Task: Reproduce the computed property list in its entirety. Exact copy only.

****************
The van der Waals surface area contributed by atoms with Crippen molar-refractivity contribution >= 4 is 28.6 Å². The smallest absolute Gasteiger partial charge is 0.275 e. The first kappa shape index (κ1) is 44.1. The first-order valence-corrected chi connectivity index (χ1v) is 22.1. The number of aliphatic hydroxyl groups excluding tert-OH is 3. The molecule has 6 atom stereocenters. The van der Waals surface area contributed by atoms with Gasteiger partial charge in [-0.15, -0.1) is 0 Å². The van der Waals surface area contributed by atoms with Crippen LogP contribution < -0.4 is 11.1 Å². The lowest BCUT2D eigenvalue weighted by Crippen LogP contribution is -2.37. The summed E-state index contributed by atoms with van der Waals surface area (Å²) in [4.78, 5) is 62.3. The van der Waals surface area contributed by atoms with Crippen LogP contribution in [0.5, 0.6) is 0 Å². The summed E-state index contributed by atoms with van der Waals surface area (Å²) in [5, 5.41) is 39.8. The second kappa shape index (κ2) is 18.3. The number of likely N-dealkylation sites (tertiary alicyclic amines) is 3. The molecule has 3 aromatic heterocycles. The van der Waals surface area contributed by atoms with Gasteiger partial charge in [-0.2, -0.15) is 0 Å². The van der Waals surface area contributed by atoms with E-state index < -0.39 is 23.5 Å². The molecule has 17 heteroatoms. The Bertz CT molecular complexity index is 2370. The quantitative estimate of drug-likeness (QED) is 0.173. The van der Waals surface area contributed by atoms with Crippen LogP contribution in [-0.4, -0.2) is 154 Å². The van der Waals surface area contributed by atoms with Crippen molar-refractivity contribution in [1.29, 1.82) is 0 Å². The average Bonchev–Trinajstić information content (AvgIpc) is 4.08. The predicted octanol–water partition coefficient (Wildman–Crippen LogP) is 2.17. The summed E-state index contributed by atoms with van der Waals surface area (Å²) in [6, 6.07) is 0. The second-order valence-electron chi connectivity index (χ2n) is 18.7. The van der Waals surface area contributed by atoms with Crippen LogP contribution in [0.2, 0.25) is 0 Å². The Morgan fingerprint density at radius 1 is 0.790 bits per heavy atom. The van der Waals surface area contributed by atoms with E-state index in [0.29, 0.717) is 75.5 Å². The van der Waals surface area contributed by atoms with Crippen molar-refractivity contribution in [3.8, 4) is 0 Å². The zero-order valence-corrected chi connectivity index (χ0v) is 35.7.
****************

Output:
The van der Waals surface area contributed by atoms with Crippen molar-refractivity contribution >= 4 is 28.6 Å². The smallest absolute Gasteiger partial charge is 0.275 e. The first kappa shape index (κ1) is 44.1. The first-order valence-corrected chi connectivity index (χ1v) is 22.1. The number of aliphatic hydroxyl groups excluding tert-OH is 3. The molecule has 6 atom stereocenters. The van der Waals surface area contributed by atoms with Gasteiger partial charge in [-0.15, -0.1) is 0 Å². The van der Waals surface area contributed by atoms with Crippen LogP contribution < -0.4 is 11.1 Å². The lowest BCUT2D eigenvalue weighted by Crippen LogP contribution is -2.37. The summed E-state index contributed by atoms with van der Waals surface area (Å²) in [4.78, 5) is 62.3. The van der Waals surface area contributed by atoms with Crippen LogP contribution in [0.5, 0.6) is 0 Å². The summed E-state index contributed by atoms with van der Waals surface area (Å²) in [5, 5.41) is 39.8. The second kappa shape index (κ2) is 18.3. The number of likely N-dealkylation sites (tertiary alicyclic amines) is 3. The molecule has 3 aromatic heterocycles. The van der Waals surface area contributed by atoms with Gasteiger partial charge in [-0.2, -0.15) is 0 Å². The van der Waals surface area contributed by atoms with E-state index < -0.39 is 23.5 Å². The molecule has 17 heteroatoms. The Bertz CT molecular complexity index is 2370. The quantitative estimate of drug-likeness (QED) is 0.173. The van der Waals surface area contributed by atoms with Crippen LogP contribution in [-0.4, -0.2) is 154 Å². The van der Waals surface area contributed by atoms with Crippen molar-refractivity contribution in [1.29, 1.82) is 0 Å². The average Bonchev–Trinajstić information content (AvgIpc) is 4.08. The predicted octanol–water partition coefficient (Wildman–Crippen LogP) is 2.17. The summed E-state index contributed by atoms with van der Waals surface area (Å²) in [6, 6.07) is 0. The second-order valence-electron chi connectivity index (χ2n) is 18.7. The van der Waals surface area contributed by atoms with Crippen LogP contribution in [0.2, 0.25) is 0 Å². The Morgan fingerprint density at radius 1 is 0.790 bits per heavy atom. The van der Waals surface area contributed by atoms with E-state index in [0.29, 0.717) is 75.5 Å². The van der Waals surface area contributed by atoms with Crippen molar-refractivity contribution in [3.8, 4) is 0 Å². The zero-order valence-corrected chi connectivity index (χ0v) is 35.7.